I had Zipslack installed to a FAT32 partition with my old Windows 98 along with it . But, I decided I wanted Slackware to take over my whole HD so I decided it would be best if I transfered everything to an Ext2 partition. I followed the FAQ on how to do it.

Here are the steps you'll need to follow to migrate your
installation onto a Linux ext2 partition:

1. Define a Linux partition using fdisk or cfdisk. If you find it
easier, you can use DOS or Windows tools to create the partition and
then use Linux fdisk to change the partition type to 83 (Linux native).

2. Format this partition with 'mke2fs'. For example, if your new Linux
partition is /dev/hdb1 you'd use the following command:

mke2fs /dev/hdb1

Formatting destroys the existing filesystem on the partition, so make
sure to format the correct partition!

3. Mount the new partition on /mnt. In the case of the example above,
this command will do it:

mount /dev/hdb1 /mnt

4. Make a few directories on the new partition:

mkdir /mnt/mnt
mkdir /mnt/proc

5. Now it's time to actually move the data. First you'll need to set your
'umask' to 000 to correctly preserve all file permissions, and then
you'll copy the top-level directories (other than cdrom, mnt, proc,
and sys) and the kernel file (vmlinuz) onto the new Linux partition:

umask 000
cp -a /bin /mnt
cp -a /boot /mnt
cp -a /dev /mnt
cp -a /etc /mnt
cp -a /home /mnt
cp -a /lib /mnt
cp -a /root /mnt
cp -a /sbin /mnt
cp -a /tmp /mnt
cp -a /usr /mnt
cp -a /var /mnt
cp -a vmlinuz /mnt

If you've made any new top-level directories that you want to save,
copy them over to the new partition in the same way.

6. Edit the /mnt/etc/fstab. Change the device listed for the '/'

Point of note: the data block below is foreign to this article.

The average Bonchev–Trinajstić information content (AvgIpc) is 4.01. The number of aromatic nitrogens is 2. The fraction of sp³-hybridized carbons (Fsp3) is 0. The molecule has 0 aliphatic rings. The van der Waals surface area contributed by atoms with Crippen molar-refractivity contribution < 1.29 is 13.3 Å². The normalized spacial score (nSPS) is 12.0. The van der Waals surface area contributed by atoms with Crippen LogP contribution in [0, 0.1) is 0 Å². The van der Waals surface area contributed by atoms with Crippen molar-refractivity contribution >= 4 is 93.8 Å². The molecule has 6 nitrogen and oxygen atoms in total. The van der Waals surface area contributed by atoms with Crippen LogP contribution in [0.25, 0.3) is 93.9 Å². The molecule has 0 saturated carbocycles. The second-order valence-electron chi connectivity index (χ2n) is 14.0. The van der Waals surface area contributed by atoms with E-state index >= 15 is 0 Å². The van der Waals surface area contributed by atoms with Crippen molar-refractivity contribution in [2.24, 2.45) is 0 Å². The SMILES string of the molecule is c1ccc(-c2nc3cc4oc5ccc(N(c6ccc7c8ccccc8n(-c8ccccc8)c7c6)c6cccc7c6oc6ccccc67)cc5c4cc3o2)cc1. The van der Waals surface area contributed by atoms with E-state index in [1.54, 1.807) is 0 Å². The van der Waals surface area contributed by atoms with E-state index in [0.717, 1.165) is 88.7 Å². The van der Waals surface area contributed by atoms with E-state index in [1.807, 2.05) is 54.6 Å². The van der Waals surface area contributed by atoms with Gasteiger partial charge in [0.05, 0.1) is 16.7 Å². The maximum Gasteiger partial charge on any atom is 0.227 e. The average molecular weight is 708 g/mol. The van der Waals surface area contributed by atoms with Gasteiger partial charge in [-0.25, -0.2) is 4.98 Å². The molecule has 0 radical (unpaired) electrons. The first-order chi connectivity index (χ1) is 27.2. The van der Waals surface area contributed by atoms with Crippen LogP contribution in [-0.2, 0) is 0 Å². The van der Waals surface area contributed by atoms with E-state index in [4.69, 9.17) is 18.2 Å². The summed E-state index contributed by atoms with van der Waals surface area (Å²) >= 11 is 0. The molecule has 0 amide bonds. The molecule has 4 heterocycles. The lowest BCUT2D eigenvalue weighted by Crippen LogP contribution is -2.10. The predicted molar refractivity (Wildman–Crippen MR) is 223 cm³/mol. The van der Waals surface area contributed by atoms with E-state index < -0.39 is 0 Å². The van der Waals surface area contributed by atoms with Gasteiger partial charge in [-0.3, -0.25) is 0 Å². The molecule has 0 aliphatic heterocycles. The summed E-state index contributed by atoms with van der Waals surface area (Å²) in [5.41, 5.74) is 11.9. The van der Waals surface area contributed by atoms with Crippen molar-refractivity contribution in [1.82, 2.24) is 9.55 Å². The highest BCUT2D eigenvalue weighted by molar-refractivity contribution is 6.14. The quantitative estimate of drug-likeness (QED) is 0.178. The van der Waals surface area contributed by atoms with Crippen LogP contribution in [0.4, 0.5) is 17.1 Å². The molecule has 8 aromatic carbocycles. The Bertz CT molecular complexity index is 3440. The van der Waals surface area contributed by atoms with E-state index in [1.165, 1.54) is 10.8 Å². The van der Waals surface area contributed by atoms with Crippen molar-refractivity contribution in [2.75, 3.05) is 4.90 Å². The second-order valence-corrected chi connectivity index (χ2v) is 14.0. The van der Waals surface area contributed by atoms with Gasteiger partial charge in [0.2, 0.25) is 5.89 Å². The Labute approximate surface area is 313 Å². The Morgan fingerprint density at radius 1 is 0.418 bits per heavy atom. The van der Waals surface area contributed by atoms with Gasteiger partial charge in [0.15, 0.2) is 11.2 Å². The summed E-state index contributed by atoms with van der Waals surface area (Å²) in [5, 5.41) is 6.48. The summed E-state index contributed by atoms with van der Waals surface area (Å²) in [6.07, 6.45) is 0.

partition to the new Linux partition's device.

7. That's it! Your system should be ready to boot on the new partition.
To do that, you can use loadlin (if it's installed on your DOS or
Windows partition), or a bootdisk. Once you've booted the new
partition you can proceed to set up LILO if you like. Note that when
you boot a native Linux partition you should boot it in read-only
mode (unlike UMSDOS). This allows it to do automatic filesystem
checking periodically, or if the machine is ever shut down improperly.
To boot a partition in read-only mode, add 'ro' instead of 'rw' to the
bootdisk or loadlin command line.

Since this operation must be done as root and involves dangerous operations
like using fdisk, you need to be careful to avoid losing data. But, if you
can migrate your installation successfully, you've earned your intermediate
Linux sysadmin merit badge. :^)

So I formatted my hard drive into an Ext2 partition and copied all the files over. But my problem is booting up. I don't know if I edited fstab wrong or I am typing the wrong boot parameter. Never the less when I type in

mount root=/dev/hda1 rw
And when the kernel is decompressing It says "Freeing Unused Kernel Memory:128K freed" and then it just freezes.

Can someone show me what exactly my fstab should look like and what boot parameter I should type in to make this work correctly. The linux partition is /dev/hda1

Note: In fstab it says to edit where it says "/" to "/dev/hda1" I did that but after the device it says UMDOS, maybe i should change that to EXT2? But when im booting up the kernel mounts the partiton fine,. Thanks in advance.